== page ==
Effects of heat stress on ocular blood flow during exhaustive exercise

Tsukasa Ikemura, Naoyuki Hayashi

Research output: Contribution to journalArticle

4 Citations (Scopus)

Abstract

The hypothesis that heat stress reduces the ocular blood flow response to exhaustive exercise was tested by measuring ocular blood flow, blood pressure, and end-tidal carbon dioxide partial pressure (PETCO2) in 12 healthy males while they performed cycle ergometer exercise at 75% of the maximal heart rate at ambient temperatures of 20°C (control condition) and 35°C (heat condition), until exhaustion. The blood flows in the retinal and choroidal vasculature (RCV), the superior temporal retinal arteriole (STRA) and the superior nasal retinal arteriole (SNRA) were recorded at rest and at 6 and 16 min after the start of exercise period and at exhaustion [after 16 ± 2 min (mean ± SE) and 24 ± 3 min of exercise in the heat and control condition, respectively]. The mean arterial pressure at exhaustion was significantly lower in the heat condition than in the control condition at both 16 min and exhaustion. The degree of PETCO2 reduction did not differ significantly between the two thermal conditions at either 16 min or exhaustion. The blood flow velocity in the RCV significantly increased from the resting baseline value at 6 min in both thermal conditions (32 ± 6% and 25 ± 5% at 20°C and 35°C, respectively). However, at 16 min the increase in RCV blood flow velocity had returned to the resting baseline level only in the heat condition. At exhaustion, the blood flows in the STRA and SNRA had decreased significantly from the resting baseline value in the heat condition (STRA: -19 ± 5% and SNRA: -30 ± 6%), and SNRA blood flow was lower than that in the control condition (-14 ± 6% vs -30 ± 6% at 20°C and 35°C, respectively), despite the finding that both thermal conditions induced the same reductions in PETCO2 and vascular conductance. These findings suggested that the heat condition decreases or suppresses ocular blood flow via attenuation of pressor response during exhaustive exercise.

Original languageEnglish
Pages (from-to)172-179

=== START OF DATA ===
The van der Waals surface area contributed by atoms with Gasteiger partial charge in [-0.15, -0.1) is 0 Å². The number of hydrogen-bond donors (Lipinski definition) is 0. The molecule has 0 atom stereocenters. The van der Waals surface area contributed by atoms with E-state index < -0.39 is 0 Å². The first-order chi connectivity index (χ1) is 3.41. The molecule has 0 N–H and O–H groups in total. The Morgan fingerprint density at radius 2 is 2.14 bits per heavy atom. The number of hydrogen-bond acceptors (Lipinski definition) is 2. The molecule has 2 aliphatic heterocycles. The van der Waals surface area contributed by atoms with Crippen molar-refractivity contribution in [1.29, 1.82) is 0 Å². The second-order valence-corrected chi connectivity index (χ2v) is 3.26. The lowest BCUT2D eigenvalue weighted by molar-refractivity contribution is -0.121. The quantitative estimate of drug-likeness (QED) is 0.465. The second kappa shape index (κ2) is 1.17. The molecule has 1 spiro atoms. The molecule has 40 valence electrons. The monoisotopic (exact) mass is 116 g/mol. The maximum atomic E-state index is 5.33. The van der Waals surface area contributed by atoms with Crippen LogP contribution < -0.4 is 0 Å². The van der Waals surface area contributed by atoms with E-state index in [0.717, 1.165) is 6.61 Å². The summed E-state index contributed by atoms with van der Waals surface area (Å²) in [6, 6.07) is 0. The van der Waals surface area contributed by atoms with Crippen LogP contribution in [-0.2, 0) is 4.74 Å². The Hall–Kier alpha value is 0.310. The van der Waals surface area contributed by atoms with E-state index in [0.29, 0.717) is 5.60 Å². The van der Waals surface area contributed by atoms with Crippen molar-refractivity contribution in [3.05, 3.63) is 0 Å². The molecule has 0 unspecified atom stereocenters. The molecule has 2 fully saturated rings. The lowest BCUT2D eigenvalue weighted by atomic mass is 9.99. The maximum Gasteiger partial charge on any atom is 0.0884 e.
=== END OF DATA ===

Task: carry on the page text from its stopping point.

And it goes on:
Number of pages8
JournalJournal of Sports Science and Medicine
Volume13
Issue number1
Publication statusPublished - 2014 Mar
Externally publishedYes

Fingerprint

Hot Temperature
Arterioles
Nose
Blood Flow Velocity
Partial Pressure
Carbon Dioxide
Blood Vessels
Arterial Pressure
Heart Rate
Blood Pressure
Temperature

Keywords

  • Choroidal circulation
  • Exercise
  • Healthy subjects
  • Hyperthermia
  • Laser-speckle flowgraphy
  • Retinal circulation

ASJC Scopus subject areas

  • Orthopedics and Sports Medicine
  • Physical Therapy, Sports Therapy and Rehabilitation

Cite this

Effects of heat stress on ocular blood flow during exhaustive exercise. / Ikemura, Tsukasa; Hayashi, Naoyuki.

In: Journal of Sports Science and Medicine, Vol. 13, No. 1, 03.2014, p. 172-179.

Research output: Contribution to journalArticle

Ikemura, Tsukasa ; Hayashi, Naoyuki. / Effects of heat stress on ocular blood flow during exhaustive exercise. In: Journal of Sports Science and Medicine. 2014 ; Vol. 13, No. 1. pp. 172-179.
@article{890de330e816414085d79c6963c1cc35,
title = "Effects of heat stress on ocular blood flow during exhaustive exercise",
abstract = "The hypothesis that heat stress reduces the ocular blood flow response to exhaustive exercise was tested by measuring ocular blood flow, blood pressure, and end-tidal carbon dioxide partial pressure (PETCO2) in 12 healthy males while they performed cycle ergometer exercise at 75{\%} of the maximal heart rate at ambient temperatures of 20°C (control condition) and 35°C (heat condition), until exhaustion. The blood flows in the retinal and choroidal vasculature (RCV), the superior temporal retinal arteriole (STRA) and the superior nasal retinal arteriole (SNRA) were recorded at rest and at 6 and 16 min after the start of exercise period and at exhaustion [after 16 ± 2 min (mean ± SE) and 24 ± 3 min of exercise in the heat and control condition, respectively]. The mean arterial pressure at exhaustion was significantly lower in the heat condition than in the control condition at both 16 min and exhaustion. The degree of PETCO2 reduction did not differ significantly between the two thermal conditions at either 16 min or exhaustion. The blood flow velocity in the RCV significantly increased from the resting baseline value at 6 min in both thermal conditions (32 ± 6{\%} and 25 ± 5{\%} at 20°C and 35°C, respectively). However, at 16 min the increase in RCV blood flow velocity had returned to the resting baseline level only in the heat condition. At exhaustion, the blood flows in the STRA and SNRA had decreased significantly from the resting baseline value in the heat condition (STRA: -19 ± 5{\%} and SNRA: -30 ± 6{\%}), and SNRA blood flow was lower than that in the control condition (-14 ± 6{\%} vs -30 ± 6{\%} at 20°C and 35°C, respectively), despite the finding that both thermal conditions induced the same reductions in PETCO2 and vascular conductance. These findings suggested that the heat condition decreases or suppresses ocular blood flow via attenuation of pressor response during exhaustive exercise.",